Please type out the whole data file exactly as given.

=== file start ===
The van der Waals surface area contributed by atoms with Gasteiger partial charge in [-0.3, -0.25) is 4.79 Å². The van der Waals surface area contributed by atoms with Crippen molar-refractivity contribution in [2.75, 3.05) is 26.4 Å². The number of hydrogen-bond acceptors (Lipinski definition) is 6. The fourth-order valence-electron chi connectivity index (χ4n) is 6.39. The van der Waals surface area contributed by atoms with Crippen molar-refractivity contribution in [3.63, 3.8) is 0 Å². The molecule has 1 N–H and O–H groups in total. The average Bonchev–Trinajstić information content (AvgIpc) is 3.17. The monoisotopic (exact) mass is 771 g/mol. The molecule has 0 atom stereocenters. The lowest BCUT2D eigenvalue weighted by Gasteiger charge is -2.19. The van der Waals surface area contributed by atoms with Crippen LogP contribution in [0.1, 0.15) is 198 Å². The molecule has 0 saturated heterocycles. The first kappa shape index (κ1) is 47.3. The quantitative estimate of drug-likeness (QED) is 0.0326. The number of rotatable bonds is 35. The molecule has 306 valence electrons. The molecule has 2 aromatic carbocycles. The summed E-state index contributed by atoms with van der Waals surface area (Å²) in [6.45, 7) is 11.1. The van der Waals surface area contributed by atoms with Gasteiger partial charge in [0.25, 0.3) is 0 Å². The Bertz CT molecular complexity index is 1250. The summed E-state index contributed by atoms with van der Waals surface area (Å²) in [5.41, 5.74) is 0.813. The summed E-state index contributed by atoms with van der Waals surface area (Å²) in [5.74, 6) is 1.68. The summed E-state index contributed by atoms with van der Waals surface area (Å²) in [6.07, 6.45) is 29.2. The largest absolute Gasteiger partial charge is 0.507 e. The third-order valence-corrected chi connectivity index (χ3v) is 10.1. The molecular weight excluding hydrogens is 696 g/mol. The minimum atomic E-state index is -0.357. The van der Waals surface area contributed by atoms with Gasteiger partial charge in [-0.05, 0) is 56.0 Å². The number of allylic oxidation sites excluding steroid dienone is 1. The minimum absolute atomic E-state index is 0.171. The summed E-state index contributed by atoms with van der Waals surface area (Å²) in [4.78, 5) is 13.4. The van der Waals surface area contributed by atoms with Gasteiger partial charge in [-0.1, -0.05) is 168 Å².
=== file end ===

The van der Waals surface area contributed by atoms with Gasteiger partial charge in [-0.3, -0.25) is 4.79 Å². The van der Waals surface area contributed by atoms with Crippen molar-refractivity contribution in [2.75, 3.05) is 26.4 Å². The number of hydrogen-bond acceptors (Lipinski definition) is 6. The fourth-order valence-electron chi connectivity index (χ4n) is 6.39. The van der Waals surface area contributed by atoms with Crippen molar-refractivity contribution in [3.63, 3.8) is 0 Å². The molecule has 1 N–H and O–H groups in total. The average Bonchev–Trinajstić information content (AvgIpc) is 3.17. The monoisotopic (exact) mass is 771 g/mol. The molecule has 0 atom stereocenters. The lowest BCUT2D eigenvalue weighted by Gasteiger charge is -2.19. The van der Waals surface area contributed by atoms with Crippen LogP contribution in [0.1, 0.15) is 198 Å². The molecule has 0 saturated heterocycles. The first kappa shape index (κ1) is 47.3. The quantitative estimate of drug-likeness (QED) is 0.0326. The number of rotatable bonds is 35. The molecule has 306 valence electrons. The molecule has 2 aromatic carbocycles. The summed E-state index contributed by atoms with van der Waals surface area (Å²) in [6.45, 7) is 11.1. The van der Waals surface area contributed by atoms with Gasteiger partial charge in [0.25, 0.3) is 0 Å². The Bertz CT molecular complexity index is 1250. The summed E-state index contributed by atoms with van der Waals surface area (Å²) in [5.41, 5.74) is 0.813. The summed E-state index contributed by atoms with van der Waals surface area (Å²) in [5.74, 6) is 1.68. The summed E-state index contributed by atoms with van der Waals surface area (Å²) in [6.07, 6.45) is 29.2. The largest absolute Gasteiger partial charge is 0.507 e. The third-order valence-corrected chi connectivity index (χ3v) is 10.1. The molecular weight excluding hydrogens is 696 g/mol. The minimum atomic E-state index is -0.357. The van der Waals surface area contributed by atoms with Gasteiger partial charge in [-0.05, 0) is 56.0 Å². The number of allylic oxidation sites excluding steroid dienone is 1. The minimum absolute atomic E-state index is 0.171. The summed E-state index contributed by atoms with van der Waals surface area (Å²) in [4.78, 5) is 13.4. The van der Waals surface area contributed by atoms with Gasteiger partial charge in [-0.1, -0.05) is 168 Å².